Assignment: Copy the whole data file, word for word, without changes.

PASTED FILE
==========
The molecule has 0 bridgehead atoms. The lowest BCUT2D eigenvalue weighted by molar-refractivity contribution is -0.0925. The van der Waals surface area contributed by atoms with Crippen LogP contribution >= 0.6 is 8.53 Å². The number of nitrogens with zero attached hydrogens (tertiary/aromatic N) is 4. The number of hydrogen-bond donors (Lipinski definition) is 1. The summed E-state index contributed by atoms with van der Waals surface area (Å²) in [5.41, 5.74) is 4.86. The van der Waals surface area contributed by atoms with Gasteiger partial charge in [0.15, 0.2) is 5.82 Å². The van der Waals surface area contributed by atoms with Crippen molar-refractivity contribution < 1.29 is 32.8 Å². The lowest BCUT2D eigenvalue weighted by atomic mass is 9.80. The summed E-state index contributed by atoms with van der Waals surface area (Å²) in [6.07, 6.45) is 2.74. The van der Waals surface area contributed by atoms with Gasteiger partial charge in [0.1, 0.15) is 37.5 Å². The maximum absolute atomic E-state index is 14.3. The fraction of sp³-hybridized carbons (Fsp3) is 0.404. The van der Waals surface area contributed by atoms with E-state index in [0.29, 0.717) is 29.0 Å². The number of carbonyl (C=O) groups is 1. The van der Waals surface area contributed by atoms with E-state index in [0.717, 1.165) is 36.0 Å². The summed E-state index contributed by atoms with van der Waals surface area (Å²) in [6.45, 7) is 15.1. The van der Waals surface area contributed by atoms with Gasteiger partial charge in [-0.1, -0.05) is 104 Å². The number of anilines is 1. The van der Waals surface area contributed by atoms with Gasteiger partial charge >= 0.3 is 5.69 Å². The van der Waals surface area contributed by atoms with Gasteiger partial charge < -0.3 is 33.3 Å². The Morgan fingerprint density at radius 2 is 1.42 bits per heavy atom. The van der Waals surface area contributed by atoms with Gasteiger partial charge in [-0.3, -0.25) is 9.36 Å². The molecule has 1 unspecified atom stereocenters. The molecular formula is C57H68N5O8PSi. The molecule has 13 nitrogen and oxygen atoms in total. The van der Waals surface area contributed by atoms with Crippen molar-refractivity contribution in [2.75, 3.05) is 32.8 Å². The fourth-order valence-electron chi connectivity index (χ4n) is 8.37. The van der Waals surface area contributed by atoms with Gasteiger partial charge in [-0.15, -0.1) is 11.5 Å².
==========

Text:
The molecule has 0 bridgehead atoms. The lowest BCUT2D eigenvalue weighted by molar-refractivity contribution is -0.0925. The van der Waals surface area contributed by atoms with Crippen LogP contribution >= 0.6 is 8.53 Å². The number of nitrogens with zero attached hydrogens (tertiary/aromatic N) is 4. The number of hydrogen-bond donors (Lipinski definition) is 1. The summed E-state index contributed by atoms with van der Waals surface area (Å²) in [5.41, 5.74) is 4.86. The van der Waals surface area contributed by atoms with Gasteiger partial charge in [0.15, 0.2) is 5.82 Å². The van der Waals surface area contributed by atoms with Crippen molar-refractivity contribution < 1.29 is 32.8 Å². The lowest BCUT2D eigenvalue weighted by atomic mass is 9.80. The summed E-state index contributed by atoms with van der Waals surface area (Å²) in [6.07, 6.45) is 2.74. The van der Waals surface area contributed by atoms with Gasteiger partial charge in [0.1, 0.15) is 37.5 Å². The maximum absolute atomic E-state index is 14.3. The fraction of sp³-hybridized carbons (Fsp3) is 0.404. The van der Waals surface area contributed by atoms with E-state index in [0.29, 0.717) is 29.0 Å². The number of carbonyl (C=O) groups is 1. The van der Waals surface area contributed by atoms with E-state index in [0.717, 1.165) is 36.0 Å². The summed E-state index contributed by atoms with van der Waals surface area (Å²) in [6.45, 7) is 15.1. The van der Waals surface area contributed by atoms with Gasteiger partial charge in [-0.1, -0.05) is 104 Å². The number of anilines is 1. The van der Waals surface area contributed by atoms with Gasteiger partial charge >= 0.3 is 5.69 Å². The van der Waals surface area contributed by atoms with Gasteiger partial charge < -0.3 is 33.3 Å². The Morgan fingerprint density at radius 2 is 1.42 bits per heavy atom. The van der Waals surface area contributed by atoms with Gasteiger partial charge in [-0.3, -0.25) is 9.36 Å². The molecule has 1 unspecified atom stereocenters. The molecular formula is C57H68N5O8PSi. The molecule has 13 nitrogen and oxygen atoms in total. The van der Waals surface area contributed by atoms with Crippen molar-refractivity contribution in [2.75, 3.05) is 32.8 Å². The fourth-order valence-electron chi connectivity index (χ4n) is 8.37. The van der Waals surface area contributed by atoms with Gasteiger partial charge in [-0.15, -0.1) is 11.5 Å².